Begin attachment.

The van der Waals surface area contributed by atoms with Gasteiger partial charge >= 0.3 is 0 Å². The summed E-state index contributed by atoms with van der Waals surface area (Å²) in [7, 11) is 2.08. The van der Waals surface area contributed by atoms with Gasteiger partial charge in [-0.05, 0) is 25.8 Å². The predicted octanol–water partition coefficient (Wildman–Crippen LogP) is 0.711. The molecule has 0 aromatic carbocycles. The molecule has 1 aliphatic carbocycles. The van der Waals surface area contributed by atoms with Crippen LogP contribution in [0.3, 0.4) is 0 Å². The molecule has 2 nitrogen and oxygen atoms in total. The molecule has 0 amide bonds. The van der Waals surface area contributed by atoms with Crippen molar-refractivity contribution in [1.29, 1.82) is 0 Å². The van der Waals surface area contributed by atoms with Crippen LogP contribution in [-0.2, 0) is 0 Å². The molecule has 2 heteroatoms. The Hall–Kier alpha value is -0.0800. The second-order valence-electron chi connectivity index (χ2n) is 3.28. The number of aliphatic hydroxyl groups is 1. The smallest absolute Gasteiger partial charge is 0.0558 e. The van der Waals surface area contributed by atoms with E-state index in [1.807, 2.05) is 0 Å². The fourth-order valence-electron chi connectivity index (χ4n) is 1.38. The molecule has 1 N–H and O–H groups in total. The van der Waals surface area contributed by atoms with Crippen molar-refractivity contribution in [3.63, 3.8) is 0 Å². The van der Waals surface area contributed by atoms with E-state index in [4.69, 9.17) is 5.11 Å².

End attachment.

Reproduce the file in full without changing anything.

The van der Waals surface area contributed by atoms with Gasteiger partial charge >= 0.3 is 0 Å². The summed E-state index contributed by atoms with van der Waals surface area (Å²) in [7, 11) is 2.08. The van der Waals surface area contributed by atoms with Gasteiger partial charge in [-0.05, 0) is 25.8 Å². The predicted octanol–water partition coefficient (Wildman–Crippen LogP) is 0.711. The molecule has 0 aromatic carbocycles. The molecule has 1 aliphatic carbocycles. The van der Waals surface area contributed by atoms with Crippen LogP contribution in [0.3, 0.4) is 0 Å². The molecule has 2 nitrogen and oxygen atoms in total. The molecule has 0 amide bonds. The van der Waals surface area contributed by atoms with Crippen molar-refractivity contribution in [1.29, 1.82) is 0 Å². The van der Waals surface area contributed by atoms with Crippen LogP contribution in [-0.2, 0) is 0 Å². The molecule has 2 heteroatoms. The Hall–Kier alpha value is -0.0800. The second-order valence-electron chi connectivity index (χ2n) is 3.28. The number of aliphatic hydroxyl groups is 1. The smallest absolute Gasteiger partial charge is 0.0558 e. The van der Waals surface area contributed by atoms with E-state index in [1.807, 2.05) is 0 Å². The fourth-order valence-electron chi connectivity index (χ4n) is 1.38. The molecule has 1 N–H and O–H groups in total. The van der Waals surface area contributed by atoms with Crippen molar-refractivity contribution in [3.63, 3.8) is 0 Å². The van der Waals surface area contributed by atoms with E-state index in [4.69, 9.17) is 5.11 Å².